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Eliminating All Risk

Eliminating All Risk November 18, 2021

 

“How much freedom would you be willing to give up to live a life nearly free of risk?”

So asks Damon Linker, in his essay The Perils of the Risk-Averse Society.  This sounds like it will be about our reaction to the COVID epidemic.  But it isn’t.

To be sure, as he says, the lockdowns, masks, double-masks, and obsessions about social-distancing even among many people who are vaccinated show the difficulty many of us have with risk.  At the same time, he points out, many of the unvaccinated are also risk averse, refusing to take a chance on side effects and allergic reactions.

His essay, though, is occasioned by the provision in the recently passed infrastructure bill that requires automakers to devise technology that will put a stop of drinking and driving.  I blogged about this and marveled that the measure–which will now go into effect–has received so little attention.  So I’m glad Mr. Linker is addressing this.

Historically, he observes, Americans took a lot of risks–immigrants leaving their homelands to start new lives in the New World, pioneers settling in the wilderness, city dwellers trying to make a living in dangerous factories and disease-ridden tenements.  In fact, life was so full of risks that it began to affect our politics.  He writes, speaking of the dangerous urban conditions,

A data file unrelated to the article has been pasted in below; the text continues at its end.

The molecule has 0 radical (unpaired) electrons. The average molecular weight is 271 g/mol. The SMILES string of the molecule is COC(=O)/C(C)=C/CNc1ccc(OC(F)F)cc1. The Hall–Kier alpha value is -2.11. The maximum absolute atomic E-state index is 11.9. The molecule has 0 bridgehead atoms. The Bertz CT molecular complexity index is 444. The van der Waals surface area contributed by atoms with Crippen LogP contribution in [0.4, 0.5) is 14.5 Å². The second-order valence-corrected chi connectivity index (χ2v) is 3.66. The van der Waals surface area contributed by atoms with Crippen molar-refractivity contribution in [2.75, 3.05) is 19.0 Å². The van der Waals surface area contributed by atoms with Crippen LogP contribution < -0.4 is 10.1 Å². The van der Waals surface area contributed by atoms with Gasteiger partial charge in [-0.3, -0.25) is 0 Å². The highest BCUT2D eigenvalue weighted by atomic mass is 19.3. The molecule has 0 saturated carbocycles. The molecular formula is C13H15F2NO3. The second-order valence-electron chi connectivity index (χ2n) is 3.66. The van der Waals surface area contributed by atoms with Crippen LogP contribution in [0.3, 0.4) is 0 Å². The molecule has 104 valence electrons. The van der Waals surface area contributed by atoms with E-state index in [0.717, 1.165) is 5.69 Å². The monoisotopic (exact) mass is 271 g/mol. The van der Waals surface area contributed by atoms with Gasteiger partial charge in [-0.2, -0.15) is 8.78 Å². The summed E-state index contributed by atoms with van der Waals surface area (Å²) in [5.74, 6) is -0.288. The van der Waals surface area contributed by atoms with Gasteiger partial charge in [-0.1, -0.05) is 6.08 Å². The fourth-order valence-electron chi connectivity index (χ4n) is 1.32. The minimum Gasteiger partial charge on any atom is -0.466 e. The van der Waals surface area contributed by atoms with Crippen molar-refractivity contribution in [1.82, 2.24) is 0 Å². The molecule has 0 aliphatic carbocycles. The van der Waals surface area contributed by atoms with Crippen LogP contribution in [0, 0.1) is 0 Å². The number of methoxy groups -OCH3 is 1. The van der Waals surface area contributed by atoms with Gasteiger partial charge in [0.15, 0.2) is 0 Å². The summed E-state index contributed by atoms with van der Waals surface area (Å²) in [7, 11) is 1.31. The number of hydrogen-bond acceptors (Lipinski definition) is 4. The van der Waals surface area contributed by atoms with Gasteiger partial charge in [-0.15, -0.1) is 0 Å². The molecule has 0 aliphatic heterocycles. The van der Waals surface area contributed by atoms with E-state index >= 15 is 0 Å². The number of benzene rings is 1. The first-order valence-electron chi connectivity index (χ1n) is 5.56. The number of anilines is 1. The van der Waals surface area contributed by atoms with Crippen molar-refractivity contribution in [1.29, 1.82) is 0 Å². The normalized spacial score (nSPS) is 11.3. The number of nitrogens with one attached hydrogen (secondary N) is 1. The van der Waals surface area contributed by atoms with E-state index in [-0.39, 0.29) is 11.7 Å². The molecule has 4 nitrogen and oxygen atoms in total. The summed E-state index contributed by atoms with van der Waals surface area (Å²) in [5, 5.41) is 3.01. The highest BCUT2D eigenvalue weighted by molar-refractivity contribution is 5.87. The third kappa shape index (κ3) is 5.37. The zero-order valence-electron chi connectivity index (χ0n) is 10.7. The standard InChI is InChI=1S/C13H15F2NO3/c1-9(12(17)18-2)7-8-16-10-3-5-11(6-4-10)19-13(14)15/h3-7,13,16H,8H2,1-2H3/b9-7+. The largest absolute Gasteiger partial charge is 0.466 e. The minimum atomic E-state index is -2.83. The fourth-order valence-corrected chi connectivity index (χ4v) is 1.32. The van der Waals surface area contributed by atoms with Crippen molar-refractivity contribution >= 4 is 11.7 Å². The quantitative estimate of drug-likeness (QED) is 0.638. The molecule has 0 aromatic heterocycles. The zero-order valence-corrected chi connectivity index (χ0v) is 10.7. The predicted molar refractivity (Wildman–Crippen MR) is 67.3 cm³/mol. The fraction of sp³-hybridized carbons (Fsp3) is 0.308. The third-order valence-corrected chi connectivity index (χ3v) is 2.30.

That was the context for the rise of the regulatory state over the course of the 20th centuryThe government came to monitor the health and safety of the workplace, food, drugs, transportation, and consumer products — but only after a change in widely shared assumptions. For the first time, it became normal to think that the state should be empowered to protect citizens from the risk of harm, injury, and death. Instead of life itself being considered risky and misfortunes an unavoidable fact of living, we began to imagine a world in which the gravest dangers could be mitigated, consigned to the margins of existence.

Technology helped greatly to minimize risks.  But there is a difference between a seat belt and an alcohol-monitoring computer:

It’s one thing to think, as most of us do, that cars should include passive devices intended to protect drivers and passengers from severe injury and death. Seat belts and air bags work in this way — in the background, doing their work of protection only in the event of an accident. They don’t forestall the accident from happening in the first place. A computer monitoring system that looks for evidence of impairment and then locks out the driver when inebriation is detected is very different. In such cases, the technology overrides the driver’s agency and stands in for his or her defective judgment. The machine makes the decision — like a parent or guardian assigned to babysit the human driver.

And the prospect of Artificial Intelligence, Linker says, means that this kind of guardianship will extend to more and more of our lives.

Does the impulse to do away with risk create a risk of its own?  Should we draw the line at machines overriding our agency?

Mr. Linker himself isn’t sure, recognizing the benefits while “bristling” at the nanny-machines.  What do you think?

 

Image by PapaOsmosis from Pixabay


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